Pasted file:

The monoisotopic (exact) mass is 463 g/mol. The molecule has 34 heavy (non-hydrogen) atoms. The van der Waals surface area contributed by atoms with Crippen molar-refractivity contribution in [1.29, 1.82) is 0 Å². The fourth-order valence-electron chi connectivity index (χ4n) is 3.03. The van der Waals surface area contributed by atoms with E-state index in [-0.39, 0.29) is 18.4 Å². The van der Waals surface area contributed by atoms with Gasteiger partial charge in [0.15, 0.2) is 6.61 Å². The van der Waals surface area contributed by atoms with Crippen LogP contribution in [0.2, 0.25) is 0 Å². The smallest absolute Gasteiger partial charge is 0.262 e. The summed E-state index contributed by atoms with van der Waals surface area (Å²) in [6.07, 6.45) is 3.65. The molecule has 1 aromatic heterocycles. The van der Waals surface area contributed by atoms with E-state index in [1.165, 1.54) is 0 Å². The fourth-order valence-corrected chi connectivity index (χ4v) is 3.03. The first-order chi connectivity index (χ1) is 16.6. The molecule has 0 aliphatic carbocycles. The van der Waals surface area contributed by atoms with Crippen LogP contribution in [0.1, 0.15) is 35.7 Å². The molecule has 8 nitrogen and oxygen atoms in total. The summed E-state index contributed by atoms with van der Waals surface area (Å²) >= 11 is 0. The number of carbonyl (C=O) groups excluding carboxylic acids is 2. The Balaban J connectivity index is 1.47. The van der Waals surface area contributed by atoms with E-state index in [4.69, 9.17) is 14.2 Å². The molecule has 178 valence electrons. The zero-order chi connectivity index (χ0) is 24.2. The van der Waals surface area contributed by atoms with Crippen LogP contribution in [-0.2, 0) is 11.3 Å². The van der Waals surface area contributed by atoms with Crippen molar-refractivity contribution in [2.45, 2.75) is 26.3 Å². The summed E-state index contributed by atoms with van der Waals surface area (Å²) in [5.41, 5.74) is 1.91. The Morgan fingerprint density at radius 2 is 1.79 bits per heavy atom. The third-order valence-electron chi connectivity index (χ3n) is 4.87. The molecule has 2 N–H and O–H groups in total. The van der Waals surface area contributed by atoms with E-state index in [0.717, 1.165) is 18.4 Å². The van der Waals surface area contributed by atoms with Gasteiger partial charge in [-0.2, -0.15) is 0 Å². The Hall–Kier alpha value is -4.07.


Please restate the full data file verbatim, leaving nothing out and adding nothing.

The monoisotopic (exact) mass is 463 g/mol. The molecule has 34 heavy (non-hydrogen) atoms. The van der Waals surface area contributed by atoms with Crippen molar-refractivity contribution in [1.29, 1.82) is 0 Å². The fourth-order valence-electron chi connectivity index (χ4n) is 3.03. The van der Waals surface area contributed by atoms with E-state index in [-0.39, 0.29) is 18.4 Å². The van der Waals surface area contributed by atoms with Gasteiger partial charge in [0.15, 0.2) is 6.61 Å². The van der Waals surface area contributed by atoms with Crippen LogP contribution in [0.2, 0.25) is 0 Å². The smallest absolute Gasteiger partial charge is 0.262 e. The summed E-state index contributed by atoms with van der Waals surface area (Å²) in [6.07, 6.45) is 3.65. The molecule has 1 aromatic heterocycles. The van der Waals surface area contributed by atoms with E-state index in [1.165, 1.54) is 0 Å². The fourth-order valence-corrected chi connectivity index (χ4v) is 3.03. The first-order chi connectivity index (χ1) is 16.6. The molecule has 0 aliphatic carbocycles. The van der Waals surface area contributed by atoms with Crippen LogP contribution in [0.1, 0.15) is 35.7 Å². The molecule has 8 nitrogen and oxygen atoms in total. The summed E-state index contributed by atoms with van der Waals surface area (Å²) >= 11 is 0. The number of carbonyl (C=O) groups excluding carboxylic acids is 2. The Balaban J connectivity index is 1.47. The van der Waals surface area contributed by atoms with E-state index in [4.69, 9.17) is 14.2 Å². The molecule has 178 valence electrons. The zero-order chi connectivity index (χ0) is 24.2. The van der Waals surface area contributed by atoms with Crippen LogP contribution in [-0.2, 0) is 11.3 Å². The van der Waals surface area contributed by atoms with Crippen molar-refractivity contribution in [2.45, 2.75) is 26.3 Å². The summed E-state index contributed by atoms with van der Waals surface area (Å²) in [5.41, 5.74) is 1.91. The Morgan fingerprint density at radius 2 is 1.79 bits per heavy atom. The third-order valence-electron chi connectivity index (χ3n) is 4.87. The molecule has 2 N–H and O–H groups in total. The van der Waals surface area contributed by atoms with E-state index in [0.717, 1.165) is 18.4 Å². The van der Waals surface area contributed by atoms with Gasteiger partial charge in [-0.2, -0.15) is 0 Å². The Hall–Kier alpha value is -4.07.